Midland property magnate Paul Bassi and Wolverhampton comedienne Meera Syal have been named today among the top Asian professionals who have contributed billions of pounds to the UK economy.
Mr Bassi, the joint head of West Bromwich landlord Bond Wolfe, and Ms Syal, who rose to fame in Goodness Gracious Meand The Kumars at Number 42, are honoured by The Institute of Asian Professionals (IAP).
Other Midland-based Asians featured in the inaugural Asian Power 100 List include Lord Tarsem King, the former leader of Sandwell council, Professor Kumar Bhattacharyya, of Warwick Manufacturing Group and Labour MEP Neena Gill.
The IAP said the British Asian community generates a "staggering" £103 billion per annum despite many having arrived in this country penniless, homeless and unable to speak the language.
The Asian Power 100 List pays tribute to the extraordinary inroads that the community has made in Britain over the last 50 years.
Lords, ladies, educators, entrepreneurs, financiers, scientists, philanthropists, lawyers, surgeons, retailers, community leaders, and designers will gather at The Hilton Hotel, Park Lane tonight to celebrate their contributions.
Khalid Darr, chairman of the IAP, said: " The figures are quite staggering.
"Many on the list arrived on these shores without a penny to their name and they have built multi-million pound business empires.
"Asians make up around 2.5 per cent of the population yet they are generating around ten per cent of the nation's GDP.
"Entrepreneurship, coupled with a wonderful work ethic fuelled with a desire to better oneself is a potent force driving the British Asian business community.
"I believe that other sectors of the community could do worse than study our methods and resolve and follow in our footsteps."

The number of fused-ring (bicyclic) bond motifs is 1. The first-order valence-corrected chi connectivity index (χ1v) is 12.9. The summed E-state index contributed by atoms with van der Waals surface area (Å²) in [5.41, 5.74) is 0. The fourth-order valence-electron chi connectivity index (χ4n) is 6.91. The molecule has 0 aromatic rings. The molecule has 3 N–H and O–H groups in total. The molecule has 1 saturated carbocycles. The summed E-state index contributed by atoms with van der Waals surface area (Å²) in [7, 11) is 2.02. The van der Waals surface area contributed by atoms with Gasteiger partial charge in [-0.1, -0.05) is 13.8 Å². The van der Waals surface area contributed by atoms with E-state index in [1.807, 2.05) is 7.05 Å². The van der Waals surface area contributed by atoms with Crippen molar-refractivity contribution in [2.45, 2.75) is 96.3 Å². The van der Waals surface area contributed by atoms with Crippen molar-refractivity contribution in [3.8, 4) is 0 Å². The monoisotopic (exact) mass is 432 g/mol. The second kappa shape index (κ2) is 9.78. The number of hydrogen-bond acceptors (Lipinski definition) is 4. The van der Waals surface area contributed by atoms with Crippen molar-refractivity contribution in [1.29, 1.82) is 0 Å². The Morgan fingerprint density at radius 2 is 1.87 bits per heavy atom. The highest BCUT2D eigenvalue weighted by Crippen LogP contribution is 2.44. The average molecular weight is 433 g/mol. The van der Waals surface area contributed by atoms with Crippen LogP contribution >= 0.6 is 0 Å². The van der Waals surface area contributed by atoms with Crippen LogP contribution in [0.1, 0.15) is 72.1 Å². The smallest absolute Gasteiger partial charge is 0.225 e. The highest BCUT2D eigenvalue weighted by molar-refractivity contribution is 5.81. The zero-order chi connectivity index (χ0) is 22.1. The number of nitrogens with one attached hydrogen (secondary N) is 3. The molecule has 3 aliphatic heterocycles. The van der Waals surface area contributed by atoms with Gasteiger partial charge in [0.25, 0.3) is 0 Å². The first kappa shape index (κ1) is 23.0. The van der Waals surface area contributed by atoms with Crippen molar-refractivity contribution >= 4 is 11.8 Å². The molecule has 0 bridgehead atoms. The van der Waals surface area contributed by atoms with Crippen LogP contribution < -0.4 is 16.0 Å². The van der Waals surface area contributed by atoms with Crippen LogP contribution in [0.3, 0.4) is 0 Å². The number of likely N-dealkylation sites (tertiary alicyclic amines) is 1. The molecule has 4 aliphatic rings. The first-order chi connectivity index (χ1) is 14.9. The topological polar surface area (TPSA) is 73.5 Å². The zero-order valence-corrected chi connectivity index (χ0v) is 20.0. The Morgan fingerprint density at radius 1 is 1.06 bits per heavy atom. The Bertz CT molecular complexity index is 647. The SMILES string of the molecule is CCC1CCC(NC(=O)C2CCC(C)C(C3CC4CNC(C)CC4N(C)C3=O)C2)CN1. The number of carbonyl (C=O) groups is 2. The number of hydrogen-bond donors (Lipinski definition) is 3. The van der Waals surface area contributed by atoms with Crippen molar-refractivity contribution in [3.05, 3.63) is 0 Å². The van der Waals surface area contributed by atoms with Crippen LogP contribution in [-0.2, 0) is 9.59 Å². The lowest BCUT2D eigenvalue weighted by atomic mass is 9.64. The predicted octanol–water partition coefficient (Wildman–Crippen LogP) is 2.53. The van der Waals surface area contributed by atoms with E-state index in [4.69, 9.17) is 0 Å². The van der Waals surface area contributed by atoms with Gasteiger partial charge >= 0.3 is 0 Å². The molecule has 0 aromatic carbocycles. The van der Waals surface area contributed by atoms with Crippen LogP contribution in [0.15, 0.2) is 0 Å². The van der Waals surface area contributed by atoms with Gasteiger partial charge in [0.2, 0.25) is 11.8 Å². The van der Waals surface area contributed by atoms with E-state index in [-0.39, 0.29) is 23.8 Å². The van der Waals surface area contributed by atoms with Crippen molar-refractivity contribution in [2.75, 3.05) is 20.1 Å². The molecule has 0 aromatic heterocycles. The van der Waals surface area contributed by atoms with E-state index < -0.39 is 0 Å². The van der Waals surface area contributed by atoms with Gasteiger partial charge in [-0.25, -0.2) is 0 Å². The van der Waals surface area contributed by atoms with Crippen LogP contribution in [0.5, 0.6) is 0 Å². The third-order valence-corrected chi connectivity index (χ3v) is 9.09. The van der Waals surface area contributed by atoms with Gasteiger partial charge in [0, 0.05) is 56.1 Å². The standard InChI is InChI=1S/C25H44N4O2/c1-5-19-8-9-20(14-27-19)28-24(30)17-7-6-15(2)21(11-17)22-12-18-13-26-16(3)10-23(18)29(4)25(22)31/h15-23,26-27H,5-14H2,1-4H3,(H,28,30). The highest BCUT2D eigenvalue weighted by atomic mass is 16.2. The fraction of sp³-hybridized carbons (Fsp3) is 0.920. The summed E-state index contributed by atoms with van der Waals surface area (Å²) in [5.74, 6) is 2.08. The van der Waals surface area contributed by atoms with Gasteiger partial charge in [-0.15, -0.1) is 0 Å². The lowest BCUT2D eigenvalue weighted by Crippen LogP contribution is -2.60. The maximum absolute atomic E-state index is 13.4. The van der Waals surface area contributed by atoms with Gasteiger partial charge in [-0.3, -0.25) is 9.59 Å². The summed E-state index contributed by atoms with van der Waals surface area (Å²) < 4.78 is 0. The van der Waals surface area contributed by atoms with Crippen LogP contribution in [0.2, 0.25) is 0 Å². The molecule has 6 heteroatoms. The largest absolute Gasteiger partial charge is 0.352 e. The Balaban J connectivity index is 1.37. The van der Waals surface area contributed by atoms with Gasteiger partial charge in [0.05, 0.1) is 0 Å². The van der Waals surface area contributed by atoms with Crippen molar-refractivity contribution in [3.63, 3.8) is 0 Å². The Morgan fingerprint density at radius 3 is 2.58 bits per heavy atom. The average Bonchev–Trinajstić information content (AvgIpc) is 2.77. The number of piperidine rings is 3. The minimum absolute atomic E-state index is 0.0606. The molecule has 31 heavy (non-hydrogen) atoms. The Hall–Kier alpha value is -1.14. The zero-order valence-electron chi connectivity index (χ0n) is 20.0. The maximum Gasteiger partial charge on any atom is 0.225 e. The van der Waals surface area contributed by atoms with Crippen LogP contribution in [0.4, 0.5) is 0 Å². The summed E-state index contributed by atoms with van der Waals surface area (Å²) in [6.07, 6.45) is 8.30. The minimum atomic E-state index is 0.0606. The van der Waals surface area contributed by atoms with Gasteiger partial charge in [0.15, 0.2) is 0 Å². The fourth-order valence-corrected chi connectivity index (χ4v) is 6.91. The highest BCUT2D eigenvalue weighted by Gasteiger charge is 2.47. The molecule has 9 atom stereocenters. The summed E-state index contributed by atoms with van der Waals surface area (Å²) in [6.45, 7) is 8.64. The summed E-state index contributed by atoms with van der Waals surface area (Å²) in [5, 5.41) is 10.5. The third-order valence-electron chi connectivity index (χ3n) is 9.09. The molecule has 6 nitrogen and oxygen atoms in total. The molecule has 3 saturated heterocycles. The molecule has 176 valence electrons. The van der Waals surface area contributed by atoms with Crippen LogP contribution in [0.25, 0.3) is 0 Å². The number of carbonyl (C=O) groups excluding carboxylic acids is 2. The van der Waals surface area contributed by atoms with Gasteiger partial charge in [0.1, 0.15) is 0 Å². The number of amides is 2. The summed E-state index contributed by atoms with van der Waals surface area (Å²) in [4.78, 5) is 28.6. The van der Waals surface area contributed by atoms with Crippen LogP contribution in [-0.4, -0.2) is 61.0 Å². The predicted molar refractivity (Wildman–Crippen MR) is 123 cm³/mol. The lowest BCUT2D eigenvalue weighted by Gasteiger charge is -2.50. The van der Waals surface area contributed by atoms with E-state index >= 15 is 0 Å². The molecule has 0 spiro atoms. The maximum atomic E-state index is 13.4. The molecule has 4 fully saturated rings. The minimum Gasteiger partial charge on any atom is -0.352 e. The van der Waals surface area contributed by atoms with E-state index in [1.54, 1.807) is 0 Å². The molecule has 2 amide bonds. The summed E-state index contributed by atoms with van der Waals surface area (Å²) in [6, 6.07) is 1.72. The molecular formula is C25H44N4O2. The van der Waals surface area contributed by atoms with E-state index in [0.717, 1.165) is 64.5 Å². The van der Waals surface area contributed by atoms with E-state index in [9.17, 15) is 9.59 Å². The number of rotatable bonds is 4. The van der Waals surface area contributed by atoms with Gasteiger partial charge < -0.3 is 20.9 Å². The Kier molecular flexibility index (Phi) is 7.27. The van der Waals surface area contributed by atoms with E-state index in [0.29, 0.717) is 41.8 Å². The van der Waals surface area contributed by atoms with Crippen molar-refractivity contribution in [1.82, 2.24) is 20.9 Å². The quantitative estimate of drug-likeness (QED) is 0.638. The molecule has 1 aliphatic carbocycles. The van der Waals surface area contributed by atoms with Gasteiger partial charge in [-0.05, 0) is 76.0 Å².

Among the other business people featured on the list are Lakshmi Mittal, who runs LNM the world's second largest steel company and Arun Sarin, the head of telecoms giant Vodafone.
Others include Nighat Awan, chief executive of the Shere Khan Group and Sir Gulam Noon, whose Noon Products turns over more than £100 million producing 1.2 million ready meals a week from its three UK plants.
Lord Bhattacharyya, who came to the UK from India when he was 20, said he was delighted to be named in the list. But he insisted he was an ordinary British citizen,
He said: "If you come into a country, that is the culture you should adapt to, no matter what your background is. It's nice to be named, but I am an ordinary British citizen."
Lord Bhattacharyya said many Asians had been successful in the UK because they strived to work hard and differently.
He said: "The majority of Asians when they came to this country did not want to depend on the state but did things for themselves.
"When many came here in the 1970s from Kenya and Uganda, the culture of business changed. It was no longer just nine to five."
But having money was not enough on its own if the community was to gain respect, he added. " Acceptability and respect is about what you achieve during your stay here, what you have given to the country.
"Wealth is not enough: you have to be a good, honest British citizen. If you only believe in being a British Asian, that can lead to an incestuous society and that's when trouble starts."